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Inspire Awards 2003 Honorees

The Fearless 50

* He helps the poor help themselves
Robert Woodson, 65
Urban Activist, Founder of the National Center for Neighborhood Enterprise (NCNE)

What's the best cure for urban ills? Woodson preaches the gospel of entrepreneurship and economic self-determination. His center supports what he calls "community healers"—the church groups and block clubs that keep violence at bay and families intact. "These small institutions are like the neighborhood's immune system," he says. Woodson stumped for "faith-based initiatives" as early as the 1980s, and some of his concepts, such as anti-gang violence-free zones, have been implemented nationwide. His center is now working with poor families in rural Alabama. John McWhorter, author of Losing the Race: Self-Sabotage in Black America, has said, "Woodson is God. He is what we need."

* He draws back the curtain on Washington
Bob Woodward, 60
Assistant Managing Editor, The Washington Post

Bob Woodward Bob Woodward is, of course, the reporter who worked with Carl Bernstein to expose the Watergate cover-up and help bring down Richard Nixon. But his contribution to the country goes far beyond that. "Deep Throat," the still-unnamed source who gave Woodward pivotal information in the case, set the tone for a career. Through a series of books, including studies of the Supreme Court, the Clinton White House, and—in 2002—George W. Bush's wartime leadership, he has established himself as the king of access, "a reporting god," in the words of writer Nicholas Lemann. Like no other writer, he brings his readers into the corridors of power. Though he has been criticized for allowing his sources anonymity, that tactic may account for his uncanny ability to get high officials to confide in him. Today, he and the many younger reporters he inspired work to ensure that secrets of national consequence do not remain secret forever.'s Revisiting Watergate section is packed with actual Post coverage, facts and profiles, an interactive quiz, and more.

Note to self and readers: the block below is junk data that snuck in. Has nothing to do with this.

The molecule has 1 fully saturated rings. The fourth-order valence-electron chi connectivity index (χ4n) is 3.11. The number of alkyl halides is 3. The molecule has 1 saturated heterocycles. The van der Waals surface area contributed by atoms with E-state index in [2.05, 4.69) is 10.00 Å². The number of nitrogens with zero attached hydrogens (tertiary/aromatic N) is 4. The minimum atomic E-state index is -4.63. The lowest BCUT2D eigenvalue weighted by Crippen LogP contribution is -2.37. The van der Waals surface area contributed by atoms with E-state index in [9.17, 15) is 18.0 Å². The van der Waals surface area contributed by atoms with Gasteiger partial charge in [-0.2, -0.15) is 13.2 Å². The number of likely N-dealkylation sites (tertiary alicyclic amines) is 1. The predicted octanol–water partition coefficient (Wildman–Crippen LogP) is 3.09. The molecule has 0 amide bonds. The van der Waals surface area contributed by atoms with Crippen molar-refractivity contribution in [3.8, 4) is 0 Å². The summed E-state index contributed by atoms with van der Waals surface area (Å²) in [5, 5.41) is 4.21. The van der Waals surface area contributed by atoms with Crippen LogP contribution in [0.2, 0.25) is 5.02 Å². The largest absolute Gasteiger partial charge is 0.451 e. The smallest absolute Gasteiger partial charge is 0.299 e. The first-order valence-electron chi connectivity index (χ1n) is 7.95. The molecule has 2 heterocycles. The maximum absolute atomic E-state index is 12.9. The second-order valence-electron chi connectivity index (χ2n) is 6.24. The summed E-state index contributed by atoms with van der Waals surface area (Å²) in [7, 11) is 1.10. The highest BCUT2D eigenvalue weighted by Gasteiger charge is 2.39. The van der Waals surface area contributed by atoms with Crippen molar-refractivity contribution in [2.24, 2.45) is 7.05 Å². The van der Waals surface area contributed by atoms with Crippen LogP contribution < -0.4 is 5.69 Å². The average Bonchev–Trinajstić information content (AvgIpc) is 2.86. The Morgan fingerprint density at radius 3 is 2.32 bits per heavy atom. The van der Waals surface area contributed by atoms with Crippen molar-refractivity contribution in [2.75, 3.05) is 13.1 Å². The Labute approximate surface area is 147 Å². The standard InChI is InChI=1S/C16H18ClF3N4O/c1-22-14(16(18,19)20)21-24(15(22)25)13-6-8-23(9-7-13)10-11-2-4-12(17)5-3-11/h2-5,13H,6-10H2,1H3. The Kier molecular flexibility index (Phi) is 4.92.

* He's the voice of our fastest-growing minority
Raul Yzaguirre, 63
President, National Council of La Raza (NCLR)

His teen years were spent working on a fishing boat off the Texas coast—until he jumped ship and helped form a series of Latino activist organizations. Now he heads the largest of them all, NCLR (3.5 million people, 270 affiliates), which works to improve employment, health care, education, and immigration policy for Spanish-speaking people. As the NCLR spokesperson on Capitol Hill and in business boardrooms, Yzaguirre has become a major voice in U.S. policy.

His message: "Because there are those who are frightened by [Latino population] growth, it is important that we convey in no uncertain terms the wonderful news of our presence in this nation."


Editors: Margaret Guroff and Gabrielle deGroot Redford

Writers: David Dudley, Corinne Hayward, Monica Hesse, Michael Hopkins, Jennifer Howard, Christina Ianzito, Marilyn Johnson, Bill Newcott, Abby McGanney Nolan, Maggie Pouncey, J.D. Reed, and Jon Spayde


*The name of this award was originally the Impact Award. In 2008, the awards were renamed as the Inspire Awards.

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